What industries does water cutting serve?

These days, there is no “typical” material that waterjet cutting focuses on, thereby making it a very versatile option. Because waterjet and tooling, in general, have focused historically on the manufacturing industry, this is where we see the most growth these days. And because water cutting machinery is very expensive, this also provides a barrier to entry for hobbyists and enthusiasts. However, as more and more capabilities of the waterjet cutters are being revealed and the cost of producing the machinery to make the cuts goes down, the possibilities of operating on a smaller scale are opening up as well. Because waterjet cutting is currently the only option in manufacturing that does not involve adding heat, using it for metals of all types is often still a top choice among alloy manufacturers and end-users and does not appear to be a space where demand will trickle in the future. As waterjet technologies advance, so will the demand in all industries, not just manufacturing.   

What are some materials you might not know about?

Because of its sustainability and use of naturally occurring resources, waterjet cutting is making gains in mining and the aerospace and textile industry. As noted above, waterjet cutters have the unique ability to cut layers of different textures without sacrificing the quality of cuts making it a leader among industries that haven’t typically used cutting machines before. Most surprisingly is the use of non-abrasive water jets being added for food production, such as cutting meats and vegetables. Additionally, since softer materials can be stacked, this allows for much a faster manufacturing process than traditional methods for things such as gaskets and hoses.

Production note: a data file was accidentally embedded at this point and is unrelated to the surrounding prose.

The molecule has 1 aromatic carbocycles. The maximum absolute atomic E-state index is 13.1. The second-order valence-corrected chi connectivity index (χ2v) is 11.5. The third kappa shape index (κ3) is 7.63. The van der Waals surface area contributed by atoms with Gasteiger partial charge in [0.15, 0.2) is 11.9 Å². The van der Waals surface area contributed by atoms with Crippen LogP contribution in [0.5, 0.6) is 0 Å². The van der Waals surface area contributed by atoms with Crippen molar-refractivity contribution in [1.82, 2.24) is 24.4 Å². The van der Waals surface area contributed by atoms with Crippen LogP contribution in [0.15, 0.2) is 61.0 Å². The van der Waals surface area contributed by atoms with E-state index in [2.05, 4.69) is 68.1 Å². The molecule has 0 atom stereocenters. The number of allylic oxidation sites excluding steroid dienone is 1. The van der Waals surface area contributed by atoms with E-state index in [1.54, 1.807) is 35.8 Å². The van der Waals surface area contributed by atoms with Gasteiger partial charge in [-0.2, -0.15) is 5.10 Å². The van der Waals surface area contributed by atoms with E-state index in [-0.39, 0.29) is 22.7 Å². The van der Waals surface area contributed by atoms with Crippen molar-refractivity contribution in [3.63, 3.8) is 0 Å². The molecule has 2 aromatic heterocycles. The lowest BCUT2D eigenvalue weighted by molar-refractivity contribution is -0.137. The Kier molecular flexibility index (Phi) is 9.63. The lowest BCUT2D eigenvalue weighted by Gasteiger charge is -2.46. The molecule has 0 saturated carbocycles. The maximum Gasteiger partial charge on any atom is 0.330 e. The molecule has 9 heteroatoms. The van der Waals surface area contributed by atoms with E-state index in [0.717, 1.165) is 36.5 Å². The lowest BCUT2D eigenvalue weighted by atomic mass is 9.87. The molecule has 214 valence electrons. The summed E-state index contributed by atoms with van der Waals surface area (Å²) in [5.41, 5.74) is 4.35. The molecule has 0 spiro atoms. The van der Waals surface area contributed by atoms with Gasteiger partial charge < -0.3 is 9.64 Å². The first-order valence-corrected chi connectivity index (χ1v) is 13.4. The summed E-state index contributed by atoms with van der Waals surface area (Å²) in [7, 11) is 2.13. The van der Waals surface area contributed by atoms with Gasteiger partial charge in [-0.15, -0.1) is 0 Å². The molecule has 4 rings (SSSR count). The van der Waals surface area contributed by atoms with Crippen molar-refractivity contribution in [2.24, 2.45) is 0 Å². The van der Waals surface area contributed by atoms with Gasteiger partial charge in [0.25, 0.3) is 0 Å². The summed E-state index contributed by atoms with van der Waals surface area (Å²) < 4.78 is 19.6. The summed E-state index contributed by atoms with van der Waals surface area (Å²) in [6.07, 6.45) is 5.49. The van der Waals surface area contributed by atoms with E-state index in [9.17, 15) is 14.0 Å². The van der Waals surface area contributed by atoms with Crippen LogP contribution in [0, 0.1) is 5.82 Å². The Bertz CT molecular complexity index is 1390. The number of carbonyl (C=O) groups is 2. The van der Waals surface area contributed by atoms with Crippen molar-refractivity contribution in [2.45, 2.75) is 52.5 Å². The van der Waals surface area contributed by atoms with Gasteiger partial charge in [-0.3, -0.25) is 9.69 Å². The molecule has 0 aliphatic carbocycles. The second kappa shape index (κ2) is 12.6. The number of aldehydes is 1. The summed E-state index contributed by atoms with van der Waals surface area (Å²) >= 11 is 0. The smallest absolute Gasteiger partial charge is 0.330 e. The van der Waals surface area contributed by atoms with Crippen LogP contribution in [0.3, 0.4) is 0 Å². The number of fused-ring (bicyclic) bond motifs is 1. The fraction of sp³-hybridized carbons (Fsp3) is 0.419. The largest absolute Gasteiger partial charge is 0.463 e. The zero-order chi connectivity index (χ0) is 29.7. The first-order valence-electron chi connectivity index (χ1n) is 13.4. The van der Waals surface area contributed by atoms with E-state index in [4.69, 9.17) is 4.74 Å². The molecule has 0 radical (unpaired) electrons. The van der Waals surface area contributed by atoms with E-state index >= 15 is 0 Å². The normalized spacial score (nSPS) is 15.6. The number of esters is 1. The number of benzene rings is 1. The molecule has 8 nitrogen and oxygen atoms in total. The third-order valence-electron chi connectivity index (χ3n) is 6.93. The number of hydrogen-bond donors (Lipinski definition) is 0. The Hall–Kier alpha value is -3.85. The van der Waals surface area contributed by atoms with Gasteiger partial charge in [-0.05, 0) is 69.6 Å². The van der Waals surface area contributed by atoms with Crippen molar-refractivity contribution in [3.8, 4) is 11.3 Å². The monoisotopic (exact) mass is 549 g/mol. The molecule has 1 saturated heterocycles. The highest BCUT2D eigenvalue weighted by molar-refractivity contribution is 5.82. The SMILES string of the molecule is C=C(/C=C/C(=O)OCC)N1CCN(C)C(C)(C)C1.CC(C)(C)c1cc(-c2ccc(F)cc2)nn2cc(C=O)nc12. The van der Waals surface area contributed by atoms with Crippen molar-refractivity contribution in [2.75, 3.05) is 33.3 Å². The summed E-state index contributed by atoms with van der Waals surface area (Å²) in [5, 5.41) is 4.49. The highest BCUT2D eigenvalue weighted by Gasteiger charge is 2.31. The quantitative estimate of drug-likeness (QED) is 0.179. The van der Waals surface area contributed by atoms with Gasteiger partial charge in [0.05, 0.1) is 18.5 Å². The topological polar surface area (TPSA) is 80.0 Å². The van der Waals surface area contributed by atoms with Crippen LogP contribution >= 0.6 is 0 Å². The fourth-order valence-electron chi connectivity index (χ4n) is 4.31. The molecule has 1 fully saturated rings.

As companies turn their focus on being more environmentally friendly, the choice of many has turned to the use of waterjets for their cutting and manufacturing needs. Because materials are non-abrasive in some cases or all cases, the amount of excess and dust produced is on a much smaller scale than other processes; it provides an opportunity to make what one needs while still leaving no trace.  

A note about glass and diamonds

While the future of waterjet cutting is bright, the one material that does not benefit from the waterjet process is tempered glass. Note that the issue is not with all glasses but rather just the already pressurized glass. In fact, the waterjet cutting process can cut glasses of all thickness and quality; however, due to tempered glass already being under intense pressure, the addition of a waterjet cut will in fact shatter it. This is exactly the reason why they are used in windshields for automobiles. Not surprisingly, diamonds also prove to be one of the only materials that a waterjet cannot cut. Very specialized lasers continue to be the method of choice for diamond cutting. 

The future of waterjet cutting

Cutting edge technology, scalability, environmental friendliness, complex ability, and all-around flexibility make waterjet cutting the go-to for future manufacturing needs. As technologies advance and manufacturing capabilities go up, the only question becomes what can’t waterjet cutting do, and where can’t it go to advance business? 

With very few to no limits on what materials it cannot cut and nearly unlimited possibilities on what it can, the future is very bright indeed!